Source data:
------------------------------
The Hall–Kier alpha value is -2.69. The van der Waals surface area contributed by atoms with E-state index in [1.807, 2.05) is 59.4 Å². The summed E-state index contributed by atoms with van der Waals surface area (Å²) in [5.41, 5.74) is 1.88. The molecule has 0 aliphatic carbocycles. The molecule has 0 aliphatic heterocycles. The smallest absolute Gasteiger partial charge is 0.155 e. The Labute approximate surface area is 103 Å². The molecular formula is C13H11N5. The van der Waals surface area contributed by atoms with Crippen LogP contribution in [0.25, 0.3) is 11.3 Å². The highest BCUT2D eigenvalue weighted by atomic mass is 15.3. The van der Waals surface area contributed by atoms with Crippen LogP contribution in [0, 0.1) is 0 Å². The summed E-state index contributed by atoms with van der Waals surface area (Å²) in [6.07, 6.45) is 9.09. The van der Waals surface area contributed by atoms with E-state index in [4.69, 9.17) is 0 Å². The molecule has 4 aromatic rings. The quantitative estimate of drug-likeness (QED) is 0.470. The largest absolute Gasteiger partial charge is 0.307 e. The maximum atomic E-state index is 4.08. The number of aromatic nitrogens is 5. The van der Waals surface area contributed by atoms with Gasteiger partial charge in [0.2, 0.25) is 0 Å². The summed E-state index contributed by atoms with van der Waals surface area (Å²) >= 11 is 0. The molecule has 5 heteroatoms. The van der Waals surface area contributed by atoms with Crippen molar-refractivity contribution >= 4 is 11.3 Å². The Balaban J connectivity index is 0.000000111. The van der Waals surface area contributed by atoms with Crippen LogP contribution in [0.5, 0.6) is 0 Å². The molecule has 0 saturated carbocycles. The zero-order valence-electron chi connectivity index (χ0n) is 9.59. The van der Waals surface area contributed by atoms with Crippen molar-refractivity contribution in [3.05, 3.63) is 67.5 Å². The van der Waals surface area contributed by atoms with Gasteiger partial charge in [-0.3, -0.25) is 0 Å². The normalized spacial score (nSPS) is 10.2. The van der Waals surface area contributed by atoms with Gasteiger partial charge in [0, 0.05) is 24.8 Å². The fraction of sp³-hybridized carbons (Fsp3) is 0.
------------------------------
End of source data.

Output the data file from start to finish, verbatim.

The Hall–Kier alpha value is -2.69. The van der Waals surface area contributed by atoms with E-state index in [1.807, 2.05) is 59.4 Å². The summed E-state index contributed by atoms with van der Waals surface area (Å²) in [5.41, 5.74) is 1.88. The molecule has 0 aliphatic carbocycles. The molecule has 0 aliphatic heterocycles. The smallest absolute Gasteiger partial charge is 0.155 e. The Labute approximate surface area is 103 Å². The molecular formula is C13H11N5. The van der Waals surface area contributed by atoms with Crippen LogP contribution in [0.25, 0.3) is 11.3 Å². The highest BCUT2D eigenvalue weighted by atomic mass is 15.3. The van der Waals surface area contributed by atoms with Crippen LogP contribution in [0, 0.1) is 0 Å². The summed E-state index contributed by atoms with van der Waals surface area (Å²) in [6.07, 6.45) is 9.09. The van der Waals surface area contributed by atoms with E-state index in [4.69, 9.17) is 0 Å². The molecule has 4 aromatic rings. The quantitative estimate of drug-likeness (QED) is 0.470. The largest absolute Gasteiger partial charge is 0.307 e. The maximum atomic E-state index is 4.08. The number of aromatic nitrogens is 5. The van der Waals surface area contributed by atoms with Gasteiger partial charge in [0.2, 0.25) is 0 Å². The summed E-state index contributed by atoms with van der Waals surface area (Å²) >= 11 is 0. The molecule has 5 heteroatoms. The van der Waals surface area contributed by atoms with Crippen molar-refractivity contribution >= 4 is 11.3 Å². The Balaban J connectivity index is 0.000000111. The van der Waals surface area contributed by atoms with Crippen LogP contribution in [0.5, 0.6) is 0 Å². The molecule has 0 saturated carbocycles. The zero-order valence-electron chi connectivity index (χ0n) is 9.59. The van der Waals surface area contributed by atoms with Crippen molar-refractivity contribution in [3.05, 3.63) is 67.5 Å². The van der Waals surface area contributed by atoms with Gasteiger partial charge in [-0.3, -0.25) is 0 Å². The normalized spacial score (nSPS) is 10.2. The van der Waals surface area contributed by atoms with Gasteiger partial charge in [0, 0.05) is 24.8 Å². The fraction of sp³-hybridized carbons (Fsp3) is 0.